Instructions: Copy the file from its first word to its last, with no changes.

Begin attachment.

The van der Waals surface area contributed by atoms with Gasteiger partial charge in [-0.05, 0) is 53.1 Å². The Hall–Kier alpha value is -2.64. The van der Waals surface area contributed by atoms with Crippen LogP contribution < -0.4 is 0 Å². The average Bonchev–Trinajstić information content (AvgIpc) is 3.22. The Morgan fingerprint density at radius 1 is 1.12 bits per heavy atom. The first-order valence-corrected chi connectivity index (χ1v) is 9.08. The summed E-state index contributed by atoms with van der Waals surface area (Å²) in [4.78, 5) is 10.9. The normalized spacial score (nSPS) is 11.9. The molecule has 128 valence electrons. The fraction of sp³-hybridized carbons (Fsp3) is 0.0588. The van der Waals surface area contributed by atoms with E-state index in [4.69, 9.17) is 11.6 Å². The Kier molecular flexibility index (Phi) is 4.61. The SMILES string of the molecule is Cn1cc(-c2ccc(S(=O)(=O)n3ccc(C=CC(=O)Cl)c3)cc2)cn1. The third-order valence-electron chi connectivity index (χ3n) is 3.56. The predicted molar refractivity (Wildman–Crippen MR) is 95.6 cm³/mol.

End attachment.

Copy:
The van der Waals surface area contributed by atoms with Gasteiger partial charge in [-0.05, 0) is 53.1 Å². The Hall–Kier alpha value is -2.64. The van der Waals surface area contributed by atoms with Crippen LogP contribution < -0.4 is 0 Å². The average Bonchev–Trinajstić information content (AvgIpc) is 3.22. The Morgan fingerprint density at radius 1 is 1.12 bits per heavy atom. The first-order valence-corrected chi connectivity index (χ1v) is 9.08. The summed E-state index contributed by atoms with van der Waals surface area (Å²) in [4.78, 5) is 10.9. The normalized spacial score (nSPS) is 11.9. The molecule has 128 valence electrons. The fraction of sp³-hybridized carbons (Fsp3) is 0.0588. The van der Waals surface area contributed by atoms with E-state index in [4.69, 9.17) is 11.6 Å². The Kier molecular flexibility index (Phi) is 4.61. The SMILES string of the molecule is Cn1cc(-c2ccc(S(=O)(=O)n3ccc(C=CC(=O)Cl)c3)cc2)cn1. The third-order valence-electron chi connectivity index (χ3n) is 3.56. The predicted molar refractivity (Wildman–Crippen MR) is 95.6 cm³/mol.